“The trip of a lifetime!” Final reflections from the SHAPE Project Team

If you’ve been following our posts over the last week, you’ll know a group of 10 volunteers from SHAPE came to volunteer in schools and see first-hand what their company’s donation is doing for the people in Cambodia. If you’ve ever wondered what it’d be like to join a project team, here is the most detailed account we’ve shared, courtesy of Ben Mahmoud from SHAPE.

Where do I start to describe the trip of a lifetime? After arriving at Phnom Penh airport, we were dropped straight into Cambodia’s atmosphere – the humidity and smokiness of the city hits you and you realise you’re in unfamiliar territory. After being politely greeted by our tuk tuk driver, we crossed people in the street who were quick to give a smile and a wave, and we began to understand how lovely the Cambodian people are.

On our first full day in Cambodia, we took a 15km bike ride around the villages surrounding Phnom Penh (for some of us, it was a long time since we’d been on a bike!). Along our bike journey, we experienced a few curious cows, stray dogs, waving local kids, and numerous boats on the river, big and small. We had the chance to meet a local man who showed us how silk is naturally produced, and how it is then run through a loom to create a garment, such as a scarf. We were also offered some local treats! After an exhausting day, we spent some time getting to know each other and team bonding while enjoying a boat cruise on the Mekong River.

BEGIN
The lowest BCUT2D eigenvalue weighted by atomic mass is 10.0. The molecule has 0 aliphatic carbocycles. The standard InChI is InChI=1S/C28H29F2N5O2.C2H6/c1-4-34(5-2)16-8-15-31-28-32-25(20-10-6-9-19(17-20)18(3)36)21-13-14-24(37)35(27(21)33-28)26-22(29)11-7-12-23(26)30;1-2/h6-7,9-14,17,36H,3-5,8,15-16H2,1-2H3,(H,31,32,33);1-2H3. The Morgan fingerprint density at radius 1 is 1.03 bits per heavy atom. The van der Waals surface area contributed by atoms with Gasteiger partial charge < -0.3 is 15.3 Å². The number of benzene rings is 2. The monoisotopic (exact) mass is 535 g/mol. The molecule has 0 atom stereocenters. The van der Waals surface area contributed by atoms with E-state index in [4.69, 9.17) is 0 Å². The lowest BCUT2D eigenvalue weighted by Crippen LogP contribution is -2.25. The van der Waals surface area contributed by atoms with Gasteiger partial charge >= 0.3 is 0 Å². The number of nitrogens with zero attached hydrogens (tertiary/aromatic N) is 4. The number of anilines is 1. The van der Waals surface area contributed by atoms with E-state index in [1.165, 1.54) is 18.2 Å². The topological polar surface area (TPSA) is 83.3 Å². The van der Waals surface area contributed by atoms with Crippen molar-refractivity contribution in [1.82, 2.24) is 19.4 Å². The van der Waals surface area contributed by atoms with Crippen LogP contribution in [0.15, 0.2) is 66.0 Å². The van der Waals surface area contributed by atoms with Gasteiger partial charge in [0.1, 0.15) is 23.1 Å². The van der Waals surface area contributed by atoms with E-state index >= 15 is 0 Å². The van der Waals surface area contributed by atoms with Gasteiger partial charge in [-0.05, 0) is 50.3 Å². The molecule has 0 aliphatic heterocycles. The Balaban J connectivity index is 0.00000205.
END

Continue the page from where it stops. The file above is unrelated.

“The stories we heard and the sights we witnessed provided a sober reminder of what happened. Nearly every Cambodian has a story of how this event impacted them.”

Sunday was an important day, as we learned more about the history of Cambodia, and came to fully understand and appreciate why our help is needed. We visited Choeung Ek, the site of a mass grave of people killed by the Khmer Rouge in Phnom Penh, a tragedy that only took place recently in the 1970s. The stories we heard and the sights we witnessed there provided a sober reminder of what happened – so many people lost their lives and so many more were affected.  Cambodia still feels the repercussions to this day.

Afterwards, we visited another site, S21, which was once a school and then used as a torture and confinement building by the Khmer Rouge. These were just two of more than 300 similar sites throughout Cambodia. Nearly every Cambodian has a story of how this event impacted them.

After a sombre afternoon, we embarked on an eight hour bus ride to Battambang. Our luggage didn’t fit in the bus, so we needed a separate taxi to get there! The bus ride gave us a chance to learn more about each team member, which was the basis for creating strong bonds throughout our trip.

shape-team-wearing-t-shirt-they-bough-at-market-on-their-last-night
The SHAPE team in the T-shirts they bought at the local market

Upon arriving in Battambang, we realised immediately it would be an amazing city, and a comfortable vibe to settle into.

Monday was our first day volunteering at a school. We travelled to Ek Phnom, just outside Battambang. What a day! We were unsure about what to expect, but one thing was obvious based on the gravel and pile of sand: we’d be concreting.  The community circle greetings and introductions were a great way to get to know the community members, and learn more about the school. We had the chance to do this at every school we visited before beginning activities. The concreting went better than we expected, and was a good way to give us a taste of what was yet to come. The community provided us with a delicious meal, and we all sat on the floor in a calm environment to share the food and reflect on our hard work that day.